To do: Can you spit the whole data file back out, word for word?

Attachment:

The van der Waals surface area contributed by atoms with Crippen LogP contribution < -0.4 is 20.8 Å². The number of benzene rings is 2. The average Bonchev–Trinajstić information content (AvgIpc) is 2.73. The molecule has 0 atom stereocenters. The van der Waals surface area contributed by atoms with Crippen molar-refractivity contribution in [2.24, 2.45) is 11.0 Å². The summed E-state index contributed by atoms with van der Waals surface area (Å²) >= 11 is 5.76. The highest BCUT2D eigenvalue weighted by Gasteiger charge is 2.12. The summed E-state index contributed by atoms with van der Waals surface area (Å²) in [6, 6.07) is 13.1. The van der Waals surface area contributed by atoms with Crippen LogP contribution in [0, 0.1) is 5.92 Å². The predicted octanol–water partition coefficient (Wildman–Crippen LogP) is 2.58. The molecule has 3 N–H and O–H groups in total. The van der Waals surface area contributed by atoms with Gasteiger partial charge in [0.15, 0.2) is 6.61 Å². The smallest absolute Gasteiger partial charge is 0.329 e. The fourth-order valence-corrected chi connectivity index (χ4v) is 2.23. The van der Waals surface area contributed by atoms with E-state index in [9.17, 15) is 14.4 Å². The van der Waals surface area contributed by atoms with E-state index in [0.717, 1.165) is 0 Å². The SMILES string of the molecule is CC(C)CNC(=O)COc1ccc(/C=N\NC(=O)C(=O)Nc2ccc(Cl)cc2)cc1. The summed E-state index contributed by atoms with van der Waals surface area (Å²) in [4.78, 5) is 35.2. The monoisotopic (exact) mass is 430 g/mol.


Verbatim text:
The van der Waals surface area contributed by atoms with Crippen LogP contribution < -0.4 is 20.8 Å². The number of benzene rings is 2. The average Bonchev–Trinajstić information content (AvgIpc) is 2.73. The molecule has 0 atom stereocenters. The van der Waals surface area contributed by atoms with Crippen molar-refractivity contribution in [2.24, 2.45) is 11.0 Å². The summed E-state index contributed by atoms with van der Waals surface area (Å²) >= 11 is 5.76. The highest BCUT2D eigenvalue weighted by Gasteiger charge is 2.12. The summed E-state index contributed by atoms with van der Waals surface area (Å²) in [6, 6.07) is 13.1. The van der Waals surface area contributed by atoms with Crippen LogP contribution in [0, 0.1) is 5.92 Å². The predicted octanol–water partition coefficient (Wildman–Crippen LogP) is 2.58. The molecule has 3 N–H and O–H groups in total. The van der Waals surface area contributed by atoms with Gasteiger partial charge in [0.15, 0.2) is 6.61 Å². The smallest absolute Gasteiger partial charge is 0.329 e. The fourth-order valence-corrected chi connectivity index (χ4v) is 2.23. The van der Waals surface area contributed by atoms with E-state index in [9.17, 15) is 14.4 Å². The van der Waals surface area contributed by atoms with E-state index in [0.717, 1.165) is 0 Å². The SMILES string of the molecule is CC(C)CNC(=O)COc1ccc(/C=N\NC(=O)C(=O)Nc2ccc(Cl)cc2)cc1. The summed E-state index contributed by atoms with van der Waals surface area (Å²) in [4.78, 5) is 35.2. The monoisotopic (exact) mass is 430 g/mol.